ANNETTE GORDON-REED, as an award-winning historian, best-selling author, and distinguished professor and legal scholar, you’ve singlehandedly altered the scholarship on one of America’s Founding Fathers and brought forth the untold stories of generations of enslaved Blacks who played prominently in America’s past.
Always an avid reader, you were fascinated with biographical profiles of key figures in American history from the time you were a child, bonding with Thomas Jefferson over a shared love of books. After making history as the first African American to be integrated into an all-white East Texas elementary school, you arrived on the Dartmouth campus in 1977 aspiring to become a lawyer, and you did. But your passionate and persistent interest in Jefferson and, in particular, his connection to the enslaved Sally Hemings led you down a different path.
You challenged long-held assumptions that had shaded the truth from generations of previous scholars and, through exhaustive and meticulous research, pieced together a new narrative. Applying the critical thinking skills you honed as a history student at Dartmouth and the lawyerly analysis you perfected at Harvard Law, you not only helped prove that Jefferson fathered Hemings’s children, but illuminated the complexities of slavery in America.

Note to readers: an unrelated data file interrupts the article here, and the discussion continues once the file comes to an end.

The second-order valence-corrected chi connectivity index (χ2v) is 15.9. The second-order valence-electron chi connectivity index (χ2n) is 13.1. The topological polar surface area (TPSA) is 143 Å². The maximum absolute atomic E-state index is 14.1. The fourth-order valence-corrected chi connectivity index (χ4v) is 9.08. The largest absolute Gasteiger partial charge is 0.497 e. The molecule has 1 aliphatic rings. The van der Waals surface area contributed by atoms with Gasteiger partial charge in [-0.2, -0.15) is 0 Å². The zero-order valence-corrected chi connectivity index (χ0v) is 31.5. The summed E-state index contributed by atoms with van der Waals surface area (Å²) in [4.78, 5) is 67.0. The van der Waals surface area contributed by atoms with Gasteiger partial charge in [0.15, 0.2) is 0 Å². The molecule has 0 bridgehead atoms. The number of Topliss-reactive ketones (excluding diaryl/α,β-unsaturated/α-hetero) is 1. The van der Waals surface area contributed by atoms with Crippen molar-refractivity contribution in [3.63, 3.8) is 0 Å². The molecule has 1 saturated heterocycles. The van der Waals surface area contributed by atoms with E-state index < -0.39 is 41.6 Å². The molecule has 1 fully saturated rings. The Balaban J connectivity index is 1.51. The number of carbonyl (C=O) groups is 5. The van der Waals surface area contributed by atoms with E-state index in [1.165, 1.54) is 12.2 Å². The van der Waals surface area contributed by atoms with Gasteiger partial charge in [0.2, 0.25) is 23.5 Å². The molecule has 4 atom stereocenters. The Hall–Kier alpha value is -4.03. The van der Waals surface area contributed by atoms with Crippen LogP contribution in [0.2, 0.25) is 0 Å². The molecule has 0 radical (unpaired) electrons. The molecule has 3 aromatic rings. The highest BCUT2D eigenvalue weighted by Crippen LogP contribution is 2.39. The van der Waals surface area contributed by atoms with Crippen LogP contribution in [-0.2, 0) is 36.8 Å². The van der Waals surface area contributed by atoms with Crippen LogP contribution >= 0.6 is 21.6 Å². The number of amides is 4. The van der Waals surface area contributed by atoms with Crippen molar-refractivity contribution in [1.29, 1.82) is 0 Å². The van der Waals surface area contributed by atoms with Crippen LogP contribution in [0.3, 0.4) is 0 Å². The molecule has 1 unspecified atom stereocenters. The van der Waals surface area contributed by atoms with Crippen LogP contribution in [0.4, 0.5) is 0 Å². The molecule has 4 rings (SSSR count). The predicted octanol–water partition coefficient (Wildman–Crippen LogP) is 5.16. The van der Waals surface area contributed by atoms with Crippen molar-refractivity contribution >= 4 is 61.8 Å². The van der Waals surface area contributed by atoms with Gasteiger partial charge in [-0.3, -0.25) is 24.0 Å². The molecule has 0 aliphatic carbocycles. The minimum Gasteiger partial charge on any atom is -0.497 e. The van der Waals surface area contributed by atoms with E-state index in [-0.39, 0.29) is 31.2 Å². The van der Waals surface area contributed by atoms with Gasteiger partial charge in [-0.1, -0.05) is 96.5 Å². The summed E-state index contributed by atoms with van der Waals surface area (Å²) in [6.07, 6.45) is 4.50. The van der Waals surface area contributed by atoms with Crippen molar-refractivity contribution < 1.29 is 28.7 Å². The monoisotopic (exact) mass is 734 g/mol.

From the 2009 Pulitzer Prize-winning book The Hemingses of Monticello: An American Family to the recently published On Juneteenth, your prolific and provocative writings on American history, law, politics and slavery have earned you our nation’s highest academic and literary honors, including the National Book Award, the National Humanities Medal, and a MacArthur “genius” grant, securing your place among the most consequential American historians of our time.
You’ve made your alma mater proud as an exceptional scholar and educator and through your service as a trustee. And your extraordinary body of work stands as a testament to students and scholars everywhere that even the thinnest public record can produce enough of a trail to shine new and more fulsome light on history if one is bold enough and brave enough to follow it. For all of those reasons and more, it is our pleasure and privilege to award you the honorary degree of Doctor of Humane Letters.